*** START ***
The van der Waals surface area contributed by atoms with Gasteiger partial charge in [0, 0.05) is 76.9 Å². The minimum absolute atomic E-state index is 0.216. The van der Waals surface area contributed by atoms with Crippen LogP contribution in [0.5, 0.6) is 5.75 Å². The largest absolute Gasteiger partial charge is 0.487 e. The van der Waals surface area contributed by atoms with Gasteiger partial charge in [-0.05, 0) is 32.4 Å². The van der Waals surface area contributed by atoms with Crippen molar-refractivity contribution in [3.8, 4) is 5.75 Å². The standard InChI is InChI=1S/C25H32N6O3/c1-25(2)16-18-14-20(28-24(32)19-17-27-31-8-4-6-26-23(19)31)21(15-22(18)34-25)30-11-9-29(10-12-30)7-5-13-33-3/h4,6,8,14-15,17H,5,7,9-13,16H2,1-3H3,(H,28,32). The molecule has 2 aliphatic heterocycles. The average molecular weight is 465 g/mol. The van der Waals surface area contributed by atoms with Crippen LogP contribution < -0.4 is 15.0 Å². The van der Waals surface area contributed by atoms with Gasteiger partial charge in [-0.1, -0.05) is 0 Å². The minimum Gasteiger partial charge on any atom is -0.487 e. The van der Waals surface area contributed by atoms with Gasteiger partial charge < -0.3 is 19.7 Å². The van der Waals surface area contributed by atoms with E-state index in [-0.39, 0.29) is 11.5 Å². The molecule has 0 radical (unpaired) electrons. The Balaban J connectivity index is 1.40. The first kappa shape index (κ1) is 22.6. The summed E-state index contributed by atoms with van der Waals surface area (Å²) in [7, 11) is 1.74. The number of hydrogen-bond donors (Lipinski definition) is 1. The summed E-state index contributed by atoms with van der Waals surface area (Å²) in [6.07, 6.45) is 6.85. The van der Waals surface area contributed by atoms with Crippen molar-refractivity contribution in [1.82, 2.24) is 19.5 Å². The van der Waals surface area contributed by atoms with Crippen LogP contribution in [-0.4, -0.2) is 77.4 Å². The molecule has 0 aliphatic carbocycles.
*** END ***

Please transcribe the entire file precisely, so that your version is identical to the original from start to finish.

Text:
The van der Waals surface area contributed by atoms with Gasteiger partial charge in [0, 0.05) is 76.9 Å². The minimum absolute atomic E-state index is 0.216. The van der Waals surface area contributed by atoms with Crippen LogP contribution in [0.5, 0.6) is 5.75 Å². The largest absolute Gasteiger partial charge is 0.487 e. The van der Waals surface area contributed by atoms with Gasteiger partial charge in [-0.05, 0) is 32.4 Å². The van der Waals surface area contributed by atoms with Crippen molar-refractivity contribution in [3.8, 4) is 5.75 Å². The standard InChI is InChI=1S/C25H32N6O3/c1-25(2)16-18-14-20(28-24(32)19-17-27-31-8-4-6-26-23(19)31)21(15-22(18)34-25)30-11-9-29(10-12-30)7-5-13-33-3/h4,6,8,14-15,17H,5,7,9-13,16H2,1-3H3,(H,28,32). The molecule has 2 aliphatic heterocycles. The average molecular weight is 465 g/mol. The van der Waals surface area contributed by atoms with Crippen LogP contribution < -0.4 is 15.0 Å². The van der Waals surface area contributed by atoms with Gasteiger partial charge in [-0.1, -0.05) is 0 Å². The minimum Gasteiger partial charge on any atom is -0.487 e. The van der Waals surface area contributed by atoms with Gasteiger partial charge < -0.3 is 19.7 Å². The van der Waals surface area contributed by atoms with E-state index in [-0.39, 0.29) is 11.5 Å². The molecule has 0 radical (unpaired) electrons. The Balaban J connectivity index is 1.40. The first kappa shape index (κ1) is 22.6. The summed E-state index contributed by atoms with van der Waals surface area (Å²) in [7, 11) is 1.74. The number of hydrogen-bond donors (Lipinski definition) is 1. The summed E-state index contributed by atoms with van der Waals surface area (Å²) in [6.07, 6.45) is 6.85. The van der Waals surface area contributed by atoms with Crippen molar-refractivity contribution in [1.82, 2.24) is 19.5 Å². The van der Waals surface area contributed by atoms with Crippen LogP contribution in [-0.4, -0.2) is 77.4 Å². The molecule has 0 aliphatic carbocycles.